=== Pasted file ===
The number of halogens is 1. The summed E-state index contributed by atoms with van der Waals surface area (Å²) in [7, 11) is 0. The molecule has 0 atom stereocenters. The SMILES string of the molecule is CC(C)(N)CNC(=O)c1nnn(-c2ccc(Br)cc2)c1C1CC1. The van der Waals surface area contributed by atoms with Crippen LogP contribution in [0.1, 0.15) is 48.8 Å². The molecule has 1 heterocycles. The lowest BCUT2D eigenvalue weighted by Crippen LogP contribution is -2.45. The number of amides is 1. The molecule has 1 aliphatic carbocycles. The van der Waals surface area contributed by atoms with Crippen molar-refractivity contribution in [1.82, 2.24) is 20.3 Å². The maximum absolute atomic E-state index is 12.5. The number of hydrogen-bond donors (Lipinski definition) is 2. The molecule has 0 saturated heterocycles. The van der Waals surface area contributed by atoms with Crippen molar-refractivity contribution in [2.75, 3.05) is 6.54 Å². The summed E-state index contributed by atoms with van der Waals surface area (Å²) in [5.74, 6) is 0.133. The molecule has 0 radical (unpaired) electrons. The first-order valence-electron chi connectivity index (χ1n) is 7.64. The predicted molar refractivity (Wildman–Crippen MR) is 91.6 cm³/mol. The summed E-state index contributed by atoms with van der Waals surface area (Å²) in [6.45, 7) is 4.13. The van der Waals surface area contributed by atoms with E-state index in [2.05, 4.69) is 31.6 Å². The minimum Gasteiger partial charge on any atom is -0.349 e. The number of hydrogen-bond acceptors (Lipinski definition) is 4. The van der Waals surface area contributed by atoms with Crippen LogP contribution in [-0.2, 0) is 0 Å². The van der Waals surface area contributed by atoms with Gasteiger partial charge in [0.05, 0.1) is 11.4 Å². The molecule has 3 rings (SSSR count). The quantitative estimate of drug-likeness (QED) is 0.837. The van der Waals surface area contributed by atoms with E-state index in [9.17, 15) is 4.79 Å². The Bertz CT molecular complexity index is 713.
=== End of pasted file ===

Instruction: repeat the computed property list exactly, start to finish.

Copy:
The number of halogens is 1. The summed E-state index contributed by atoms with van der Waals surface area (Å²) in [7, 11) is 0. The molecule has 0 atom stereocenters. The SMILES string of the molecule is CC(C)(N)CNC(=O)c1nnn(-c2ccc(Br)cc2)c1C1CC1. The van der Waals surface area contributed by atoms with Crippen LogP contribution in [0.1, 0.15) is 48.8 Å². The molecule has 1 heterocycles. The lowest BCUT2D eigenvalue weighted by Crippen LogP contribution is -2.45. The number of amides is 1. The molecule has 1 aliphatic carbocycles. The van der Waals surface area contributed by atoms with Crippen molar-refractivity contribution in [1.82, 2.24) is 20.3 Å². The maximum absolute atomic E-state index is 12.5. The number of hydrogen-bond donors (Lipinski definition) is 2. The molecule has 0 saturated heterocycles. The van der Waals surface area contributed by atoms with Crippen molar-refractivity contribution in [2.75, 3.05) is 6.54 Å². The summed E-state index contributed by atoms with van der Waals surface area (Å²) in [5.74, 6) is 0.133. The molecule has 0 radical (unpaired) electrons. The first-order valence-electron chi connectivity index (χ1n) is 7.64. The predicted molar refractivity (Wildman–Crippen MR) is 91.6 cm³/mol. The summed E-state index contributed by atoms with van der Waals surface area (Å²) in [6.45, 7) is 4.13. The van der Waals surface area contributed by atoms with E-state index in [2.05, 4.69) is 31.6 Å². The minimum Gasteiger partial charge on any atom is -0.349 e. The number of hydrogen-bond acceptors (Lipinski definition) is 4. The van der Waals surface area contributed by atoms with Crippen LogP contribution in [-0.2, 0) is 0 Å². The van der Waals surface area contributed by atoms with Gasteiger partial charge in [0.05, 0.1) is 11.4 Å². The molecule has 3 rings (SSSR count). The quantitative estimate of drug-likeness (QED) is 0.837. The van der Waals surface area contributed by atoms with E-state index in [9.17, 15) is 4.79 Å². The Bertz CT molecular complexity index is 713.